counting_the_cost_of_uk_poverty.pdf (9.36 MB)

Counting the cost of UK poverty

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posted on 12.08.2016, 08:56 by Glen Bramley, Donald Hirsch, Mandy Littlewood, David Watkins
Part of the case for investing in programmes to reduce poverty is that it produces huge costs not just to those who experience it but to taxpayers who foot the bill for some of the consequences of poverty to society. In areas where poverty is high, public spending on things like health care, children's social services and criminal justice is increased. Moreover, people who have experienced poverty, especially in childhood, face disadvantages that reduce their chance of being in work and reduce their projected earnings when they do work, which means the Exchequer brings in less in taxes and pays out more in benefits. Counting these costs is not easy, but this report gives an estimate to illustrate that poverty costs the Exchequer huge amounts of money - amounting to £78 billion a year, or around four per cent of GDP.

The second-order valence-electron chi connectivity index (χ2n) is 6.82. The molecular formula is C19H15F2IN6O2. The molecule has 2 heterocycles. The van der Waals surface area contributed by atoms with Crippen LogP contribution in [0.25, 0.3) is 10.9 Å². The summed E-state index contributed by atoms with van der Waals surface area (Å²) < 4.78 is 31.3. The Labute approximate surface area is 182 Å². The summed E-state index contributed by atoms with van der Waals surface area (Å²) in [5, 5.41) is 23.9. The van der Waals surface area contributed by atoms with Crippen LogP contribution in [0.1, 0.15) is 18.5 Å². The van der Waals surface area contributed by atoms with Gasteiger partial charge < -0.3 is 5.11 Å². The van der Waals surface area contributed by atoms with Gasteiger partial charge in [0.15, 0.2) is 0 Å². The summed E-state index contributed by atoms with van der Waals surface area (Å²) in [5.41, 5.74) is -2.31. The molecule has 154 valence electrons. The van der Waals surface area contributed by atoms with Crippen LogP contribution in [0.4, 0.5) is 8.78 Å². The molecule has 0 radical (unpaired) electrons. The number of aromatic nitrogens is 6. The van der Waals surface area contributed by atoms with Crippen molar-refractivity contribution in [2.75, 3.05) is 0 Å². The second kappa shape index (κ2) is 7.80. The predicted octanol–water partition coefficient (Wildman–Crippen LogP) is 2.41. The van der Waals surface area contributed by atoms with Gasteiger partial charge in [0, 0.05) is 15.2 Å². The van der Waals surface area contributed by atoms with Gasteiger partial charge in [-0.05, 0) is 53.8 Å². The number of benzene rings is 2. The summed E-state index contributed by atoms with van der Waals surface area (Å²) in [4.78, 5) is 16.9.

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Funding

Joseph Rowntree Foundation

History

School

  • Social Sciences

Department

  • Communication, Media, Social and Policy Studies

Research Unit

  • Centre for Research in Social Policy (CRSP)

Citation

BRAMLEY, G. ... et al., 2016. Counting the cost of UK poverty. York: Joseph Rowntree Foundation, 92pp.

Publisher

Joseph Rowntree Foundation © Loughborough University

Version

VoR (Version of Record)

Publisher statement

This work is made available according to the conditions of the Creative Commons Attribution-NonCommercial-NoDerivatives 4.0 International (CC BY-NC-ND 4.0) licence. Full details of this licence are available at: https://creativecommons.org/licenses/by-nc-nd/4.0/

Publication date

2016

Notes

This is an official report.

ISBN

9781910783702

Language

en

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